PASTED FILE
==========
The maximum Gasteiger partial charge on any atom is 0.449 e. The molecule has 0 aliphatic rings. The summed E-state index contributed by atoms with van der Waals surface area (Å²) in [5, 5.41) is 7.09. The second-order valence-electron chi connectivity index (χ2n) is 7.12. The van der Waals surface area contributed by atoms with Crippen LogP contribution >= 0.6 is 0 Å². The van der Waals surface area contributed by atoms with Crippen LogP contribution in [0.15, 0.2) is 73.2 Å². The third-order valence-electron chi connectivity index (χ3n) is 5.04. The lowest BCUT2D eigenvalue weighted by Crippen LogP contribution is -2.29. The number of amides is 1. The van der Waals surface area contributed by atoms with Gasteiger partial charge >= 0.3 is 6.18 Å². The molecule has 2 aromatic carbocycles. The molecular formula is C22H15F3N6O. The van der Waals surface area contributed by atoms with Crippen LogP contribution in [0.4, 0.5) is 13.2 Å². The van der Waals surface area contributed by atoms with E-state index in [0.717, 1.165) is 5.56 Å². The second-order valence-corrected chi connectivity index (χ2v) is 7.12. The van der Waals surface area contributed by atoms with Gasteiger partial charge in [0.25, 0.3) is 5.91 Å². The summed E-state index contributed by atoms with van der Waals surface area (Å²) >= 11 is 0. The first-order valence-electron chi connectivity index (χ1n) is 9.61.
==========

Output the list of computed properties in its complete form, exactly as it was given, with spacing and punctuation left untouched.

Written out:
The maximum Gasteiger partial charge on any atom is 0.449 e. The molecule has 0 aliphatic rings. The summed E-state index contributed by atoms with van der Waals surface area (Å²) in [5, 5.41) is 7.09. The second-order valence-electron chi connectivity index (χ2n) is 7.12. The van der Waals surface area contributed by atoms with Crippen LogP contribution >= 0.6 is 0 Å². The van der Waals surface area contributed by atoms with Crippen LogP contribution in [0.15, 0.2) is 73.2 Å². The third-order valence-electron chi connectivity index (χ3n) is 5.04. The lowest BCUT2D eigenvalue weighted by Crippen LogP contribution is -2.29. The number of amides is 1. The van der Waals surface area contributed by atoms with Gasteiger partial charge >= 0.3 is 6.18 Å². The molecule has 2 aromatic carbocycles. The molecular formula is C22H15F3N6O. The van der Waals surface area contributed by atoms with Crippen LogP contribution in [0.4, 0.5) is 13.2 Å². The van der Waals surface area contributed by atoms with E-state index in [0.717, 1.165) is 5.56 Å². The second-order valence-corrected chi connectivity index (χ2v) is 7.12. The van der Waals surface area contributed by atoms with Gasteiger partial charge in [0.25, 0.3) is 5.91 Å². The summed E-state index contributed by atoms with van der Waals surface area (Å²) >= 11 is 0. The first-order valence-electron chi connectivity index (χ1n) is 9.61.